How do Jackson Pollock and George Seurat and Stephen Sondheim help us understand what it takes to be faithful to the example of Peter?
When I travel, and I have been privileged in my life to travel a great deal, I like to visit art museums. Sometimes, it is because I am aware of a particular painting or sculptor’s work that I would like to see; sometimes, it is because I have heard of a particular museum; it does not really matter. But once I have visited a museum that particularly struck me or seen a painting or sculpture that left an indelible — hmm, interesting that I chose that word, — seen a painting or sculpture that left an indelible impression on me, if I return to that city, I want to revisit it!
There were two such paintings I had seen before I met her but for which I was unsuccessful in seeing when I took Patricia to the museums in which I had first seen them. The first was a painting of St. Paul, done by Rembrandt — considered to be a self-portrait of Rembrandt as Paul — no one knows what Paul actually looked like, very few photographs survive from the 1st Century. The painting shows us an aged man with wrinkles of wisdom and wear, a painting that struck me deeply. Yet when Patricia and I went to the museum in Amsterdam where I had seen it twenty or more years earlier, it was not to be seen! The museum’s collection is simply too big for every work to be on display at the same time.
The other painting was one I had seen in what is known as the “Peggy Guggenheim Museum” in Venice. It is a relatively new and off-the-beaten-path museum, but I had been driven to visit it on a trip I had made shortly after the death of my first wife, Carol. I had been struck by an early painting by a young Jackson Pollock, the American painter whose better known works are indecipherable, “painted” by his standing on the floor or on a ladder and pouring paint from a can or bucket onto a canvas stretched on the floor, yet this early painting was sufficiently intelligible that one could suspect a genius at work.
And I’ll return briefly to Pollock in just a moment, but allow me to tell you why I even mentioned him.
As many of you are by now aware, I am a Lectionary preacher, which, to simplify, means that almost every Sunday we will read the same Scriptures that we read three years ago. I pick my topic and title by reading those Scriptures and seeing what sparks something in me — or by trying to hear what God wants me to take from one of those Scriptures or some particular words in them. Three years ago, the words, “Seek my face,” from Psalm 27, which we used as today’s Hebrew Bible or “Old Testament” reading, provoked me, because that is the name of a novel by the late and brilliant and fascinating—from—a—believer’s--perspective, American writer, John Updike, a novel about . . . Jackson Pollock!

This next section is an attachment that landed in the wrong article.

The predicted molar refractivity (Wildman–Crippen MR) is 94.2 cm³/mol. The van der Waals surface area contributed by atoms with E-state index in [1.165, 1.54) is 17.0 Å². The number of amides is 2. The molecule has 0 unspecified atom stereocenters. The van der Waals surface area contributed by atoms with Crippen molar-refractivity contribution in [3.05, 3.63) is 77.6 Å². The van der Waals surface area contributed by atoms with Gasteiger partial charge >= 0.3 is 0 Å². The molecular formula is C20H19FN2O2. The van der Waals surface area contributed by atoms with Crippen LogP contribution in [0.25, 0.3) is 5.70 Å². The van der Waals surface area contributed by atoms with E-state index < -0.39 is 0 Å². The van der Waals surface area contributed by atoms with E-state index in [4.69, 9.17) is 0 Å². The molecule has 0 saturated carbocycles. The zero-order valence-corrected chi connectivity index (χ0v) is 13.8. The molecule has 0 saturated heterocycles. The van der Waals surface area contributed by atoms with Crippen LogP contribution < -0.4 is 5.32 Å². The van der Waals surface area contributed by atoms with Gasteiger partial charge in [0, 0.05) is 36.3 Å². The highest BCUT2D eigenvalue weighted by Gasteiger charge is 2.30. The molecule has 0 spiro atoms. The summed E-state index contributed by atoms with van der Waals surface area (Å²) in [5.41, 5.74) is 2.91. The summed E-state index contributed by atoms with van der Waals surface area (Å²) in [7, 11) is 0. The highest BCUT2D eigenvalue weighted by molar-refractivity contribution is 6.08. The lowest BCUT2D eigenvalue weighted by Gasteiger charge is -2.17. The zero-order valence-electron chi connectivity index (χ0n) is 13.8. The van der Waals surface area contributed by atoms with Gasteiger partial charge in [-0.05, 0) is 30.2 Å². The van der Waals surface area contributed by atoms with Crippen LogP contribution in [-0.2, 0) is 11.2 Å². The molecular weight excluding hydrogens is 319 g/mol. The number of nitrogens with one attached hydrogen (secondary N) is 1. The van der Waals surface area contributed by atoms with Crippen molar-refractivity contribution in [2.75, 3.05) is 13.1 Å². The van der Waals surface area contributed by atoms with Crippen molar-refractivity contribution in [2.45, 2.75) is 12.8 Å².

Well, when I prepare “slides” for any Sunday now, rather than remaking the slides for the Scriptures, I turn to the slides from that three—years—ago that Sunday, and in doing so, I saw that I had used Pollock as an introduction to how faces that are painted and that first appear hidden — as can the face of God appear hidden — might indeed be an artist’s impression of a real person’s face. In my doing so, I hope I unlocked some meaning in Picasso’s paintings and his Chicago sculpture for at least some of you.
But it was the way in which our Gospel reading from Matthew today about the calling of Simon and Andrew recalled the words of last week’s Gospel reading of John’s version of that calling that prompted my sermon name and thought today:
Jesus looked at him and said, “You are Simon son of John; you are to be called ‘Cephas’”
Cephas is an Aramaic word, Aramaic’s being the language Jesus would have spoken, but that is now spoken only by mainly Christians from an area in the northeast of Iraq. In Greek and in Latin, the name would be Petros, “rock,” from which we get words such as petroleum, and in English, the name is, of course, “Peter.”
And rock suggested to me another “art” form: petroglyphs, which in looking at some image of them, made me reflect back on Pollock as I unflatteringly thought his work a cruder technique than that of petroglyphs.